April 9, 2010
A shipment of genetically modified (GM) maize has been blocked at the Kenyan port of Mombasa after protests by environmentalists. GM imports have been banned in several African countries. The 40,000-tonne shipment contained four varieties of maize, three of which were made by Monsanto.
Mariam Mayet, an activist at the South African-based African Centre for Biosafety, criticised her government’s policy. “The way it is, one is inclined to say that South Africa was a springboard to contaminate the rest of the African continent by allowing multinationals to export from South African soil,” she told South Africa’s Business Report newspaper.
Many African countries are under increasing pressure to grow GM crops to tackle hunger and malnutrition, and drought in recent years has caused food shortages in Kenya.
Interesting article in today’s issue of the New York Times: “Can Biotech Food Cure World Hunger?”… includes commentaries from six experts (academics, activists, authors) on the subject.
I am particularly fond of Paul Collier’s (economist with Oxford U) encouragement for us to put aside our prejudices: “Genetic modification is analogous to nuclear power: nobody loves it, but climate change has made its adoption imperative.” Particularly, Collier says, for countries like Africa. He says, “African governments are now recognizing that by imitating the European ban on genetic modification they have not reduced the risks facing their societies but increased them. Thirteen years, during which there could have been research on African crops, have been wasted. Africa has been in thrall to Europe, and Europe has been in thrall to populism.”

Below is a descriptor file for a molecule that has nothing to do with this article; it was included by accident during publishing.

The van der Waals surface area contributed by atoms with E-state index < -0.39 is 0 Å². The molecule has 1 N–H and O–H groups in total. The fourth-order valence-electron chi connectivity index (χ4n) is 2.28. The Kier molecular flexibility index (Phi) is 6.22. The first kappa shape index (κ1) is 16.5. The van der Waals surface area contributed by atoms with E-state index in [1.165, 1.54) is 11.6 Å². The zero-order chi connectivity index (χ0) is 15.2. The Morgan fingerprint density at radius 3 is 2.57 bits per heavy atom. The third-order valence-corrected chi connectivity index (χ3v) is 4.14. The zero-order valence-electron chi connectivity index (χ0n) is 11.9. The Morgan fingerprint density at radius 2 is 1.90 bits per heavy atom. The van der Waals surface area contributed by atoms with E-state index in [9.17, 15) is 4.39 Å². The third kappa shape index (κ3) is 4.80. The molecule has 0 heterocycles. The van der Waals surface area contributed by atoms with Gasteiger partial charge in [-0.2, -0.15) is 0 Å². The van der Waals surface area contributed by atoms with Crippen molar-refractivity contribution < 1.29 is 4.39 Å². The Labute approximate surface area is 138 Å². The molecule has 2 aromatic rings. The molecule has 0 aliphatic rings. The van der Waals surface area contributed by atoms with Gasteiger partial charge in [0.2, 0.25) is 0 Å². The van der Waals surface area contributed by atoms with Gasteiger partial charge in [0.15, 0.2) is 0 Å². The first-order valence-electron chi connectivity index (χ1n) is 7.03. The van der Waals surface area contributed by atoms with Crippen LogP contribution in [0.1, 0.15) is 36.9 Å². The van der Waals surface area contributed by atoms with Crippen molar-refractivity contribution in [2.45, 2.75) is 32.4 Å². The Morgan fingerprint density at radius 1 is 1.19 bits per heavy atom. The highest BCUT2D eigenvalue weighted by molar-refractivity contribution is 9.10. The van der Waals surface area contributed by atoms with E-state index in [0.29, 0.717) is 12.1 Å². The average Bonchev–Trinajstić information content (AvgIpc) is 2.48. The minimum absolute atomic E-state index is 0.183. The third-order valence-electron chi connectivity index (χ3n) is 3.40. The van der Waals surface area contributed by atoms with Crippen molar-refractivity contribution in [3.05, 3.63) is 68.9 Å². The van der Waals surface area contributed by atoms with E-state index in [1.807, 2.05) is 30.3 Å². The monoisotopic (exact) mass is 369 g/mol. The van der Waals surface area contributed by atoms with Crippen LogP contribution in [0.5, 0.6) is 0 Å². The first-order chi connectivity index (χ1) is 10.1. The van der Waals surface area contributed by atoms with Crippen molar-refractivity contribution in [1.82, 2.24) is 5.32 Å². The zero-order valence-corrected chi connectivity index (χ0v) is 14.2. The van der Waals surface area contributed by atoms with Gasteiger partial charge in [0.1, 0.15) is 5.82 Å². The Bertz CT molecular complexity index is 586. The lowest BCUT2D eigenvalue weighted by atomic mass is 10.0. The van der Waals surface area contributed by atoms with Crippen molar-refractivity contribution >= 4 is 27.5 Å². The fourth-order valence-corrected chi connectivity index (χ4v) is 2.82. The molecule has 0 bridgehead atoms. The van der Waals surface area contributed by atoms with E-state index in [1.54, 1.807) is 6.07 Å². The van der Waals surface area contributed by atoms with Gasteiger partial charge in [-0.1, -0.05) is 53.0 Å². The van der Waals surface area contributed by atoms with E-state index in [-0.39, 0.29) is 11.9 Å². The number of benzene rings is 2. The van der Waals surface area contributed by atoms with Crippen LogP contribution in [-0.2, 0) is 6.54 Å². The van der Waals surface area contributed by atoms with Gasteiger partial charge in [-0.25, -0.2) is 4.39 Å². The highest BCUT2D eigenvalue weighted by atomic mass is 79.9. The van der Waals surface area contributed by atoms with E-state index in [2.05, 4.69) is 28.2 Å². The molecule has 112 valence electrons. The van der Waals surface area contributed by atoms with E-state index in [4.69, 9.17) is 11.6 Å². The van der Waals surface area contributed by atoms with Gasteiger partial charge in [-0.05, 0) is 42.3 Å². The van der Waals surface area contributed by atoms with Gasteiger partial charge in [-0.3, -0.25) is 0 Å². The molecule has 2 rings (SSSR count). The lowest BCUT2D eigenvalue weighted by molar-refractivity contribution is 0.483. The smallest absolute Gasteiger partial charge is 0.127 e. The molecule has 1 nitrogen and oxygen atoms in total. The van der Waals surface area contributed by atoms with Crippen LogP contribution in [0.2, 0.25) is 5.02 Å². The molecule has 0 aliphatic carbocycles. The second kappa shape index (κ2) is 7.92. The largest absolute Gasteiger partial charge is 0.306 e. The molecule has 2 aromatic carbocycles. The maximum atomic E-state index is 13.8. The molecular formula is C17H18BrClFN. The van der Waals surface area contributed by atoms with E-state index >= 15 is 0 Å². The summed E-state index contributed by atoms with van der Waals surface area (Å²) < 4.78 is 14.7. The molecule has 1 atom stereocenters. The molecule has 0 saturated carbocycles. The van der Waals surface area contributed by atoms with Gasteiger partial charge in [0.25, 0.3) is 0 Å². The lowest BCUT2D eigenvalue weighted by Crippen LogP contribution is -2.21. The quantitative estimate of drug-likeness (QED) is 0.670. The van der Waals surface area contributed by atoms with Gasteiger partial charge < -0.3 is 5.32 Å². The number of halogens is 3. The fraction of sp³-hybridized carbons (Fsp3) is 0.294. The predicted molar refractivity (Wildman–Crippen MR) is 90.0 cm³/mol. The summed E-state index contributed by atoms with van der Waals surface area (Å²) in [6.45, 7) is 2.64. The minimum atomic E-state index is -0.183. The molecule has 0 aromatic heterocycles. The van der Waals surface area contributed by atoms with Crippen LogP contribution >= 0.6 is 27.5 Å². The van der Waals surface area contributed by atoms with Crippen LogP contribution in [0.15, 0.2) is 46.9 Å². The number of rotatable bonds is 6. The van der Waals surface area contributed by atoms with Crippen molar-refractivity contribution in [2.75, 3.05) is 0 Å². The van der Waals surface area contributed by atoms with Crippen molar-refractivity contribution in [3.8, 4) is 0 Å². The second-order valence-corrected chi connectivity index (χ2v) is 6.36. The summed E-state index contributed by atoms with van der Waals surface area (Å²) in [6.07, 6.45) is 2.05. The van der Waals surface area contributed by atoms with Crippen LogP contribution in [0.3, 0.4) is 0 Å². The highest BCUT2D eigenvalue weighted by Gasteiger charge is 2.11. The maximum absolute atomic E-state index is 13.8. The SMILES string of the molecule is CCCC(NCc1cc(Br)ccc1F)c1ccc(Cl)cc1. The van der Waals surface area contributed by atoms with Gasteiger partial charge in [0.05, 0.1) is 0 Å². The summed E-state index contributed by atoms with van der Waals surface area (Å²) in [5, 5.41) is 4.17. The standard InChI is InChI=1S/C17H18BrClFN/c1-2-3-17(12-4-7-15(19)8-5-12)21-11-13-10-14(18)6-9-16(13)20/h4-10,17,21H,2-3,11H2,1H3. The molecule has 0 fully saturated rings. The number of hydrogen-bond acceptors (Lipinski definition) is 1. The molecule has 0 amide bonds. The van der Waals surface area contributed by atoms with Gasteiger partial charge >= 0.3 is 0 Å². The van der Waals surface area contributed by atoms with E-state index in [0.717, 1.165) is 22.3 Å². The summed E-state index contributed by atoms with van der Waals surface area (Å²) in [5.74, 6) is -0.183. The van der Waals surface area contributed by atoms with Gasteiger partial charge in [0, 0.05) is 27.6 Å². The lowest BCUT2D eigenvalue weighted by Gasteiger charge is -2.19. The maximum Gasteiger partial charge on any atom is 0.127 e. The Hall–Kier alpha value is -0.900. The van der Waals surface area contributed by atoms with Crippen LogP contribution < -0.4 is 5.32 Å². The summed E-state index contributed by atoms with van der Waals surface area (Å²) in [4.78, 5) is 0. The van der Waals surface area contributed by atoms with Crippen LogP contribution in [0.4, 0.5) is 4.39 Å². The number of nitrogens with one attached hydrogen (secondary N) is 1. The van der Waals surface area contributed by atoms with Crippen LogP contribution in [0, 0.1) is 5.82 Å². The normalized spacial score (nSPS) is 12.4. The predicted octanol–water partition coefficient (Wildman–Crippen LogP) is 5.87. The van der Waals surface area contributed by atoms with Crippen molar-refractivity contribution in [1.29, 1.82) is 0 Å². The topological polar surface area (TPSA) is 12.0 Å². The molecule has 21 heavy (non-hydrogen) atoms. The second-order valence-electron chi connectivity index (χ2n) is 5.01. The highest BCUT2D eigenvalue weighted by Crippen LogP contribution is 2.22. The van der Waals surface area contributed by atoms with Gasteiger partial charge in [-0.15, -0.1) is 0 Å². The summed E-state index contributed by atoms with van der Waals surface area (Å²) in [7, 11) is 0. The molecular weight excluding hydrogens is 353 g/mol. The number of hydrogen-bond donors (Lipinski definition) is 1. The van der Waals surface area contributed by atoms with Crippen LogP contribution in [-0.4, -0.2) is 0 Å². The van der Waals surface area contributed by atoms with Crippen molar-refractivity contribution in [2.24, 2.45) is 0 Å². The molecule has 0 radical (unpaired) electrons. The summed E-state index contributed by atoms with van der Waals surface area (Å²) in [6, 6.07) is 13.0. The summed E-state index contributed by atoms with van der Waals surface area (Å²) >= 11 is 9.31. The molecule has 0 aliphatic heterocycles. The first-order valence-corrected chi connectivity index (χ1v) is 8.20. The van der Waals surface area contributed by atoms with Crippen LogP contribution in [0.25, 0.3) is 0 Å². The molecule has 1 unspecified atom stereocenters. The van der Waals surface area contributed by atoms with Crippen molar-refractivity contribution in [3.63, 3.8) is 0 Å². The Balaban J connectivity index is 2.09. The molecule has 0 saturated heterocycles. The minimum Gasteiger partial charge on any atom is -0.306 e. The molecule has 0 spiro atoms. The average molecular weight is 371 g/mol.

Johnathon Foley, director of the new Institute on the Environment at the University of Minnesota, expounds upon “The Third Way”… “Currently, there are two paradigms of agriculture being widely promoted: local and organic systems versus globalized and industrialized agriculture. Each has fervent followers and critics. Genuine discourse has broken down: You’re either with Michael Pollan or you’re with Monsanto. But neither of these paradigms, standing alone, can fully meet our needs.” Foley suggest a “hybrid” of the two: “…take ideas from both sides, [create] new, hybrid solutions that boost production, conserve resources and build a more sustainable and scalable agriculture.”
What a hit for the Canadian agriculture industry…. and for Africa. Way to go, Stephen Lewis… have you fogotten that HIV/AIDS ravaged Africa is also starving? There is so much lost knowledge of agricultural production process through generations lost through the HIV/AIDS epidemic.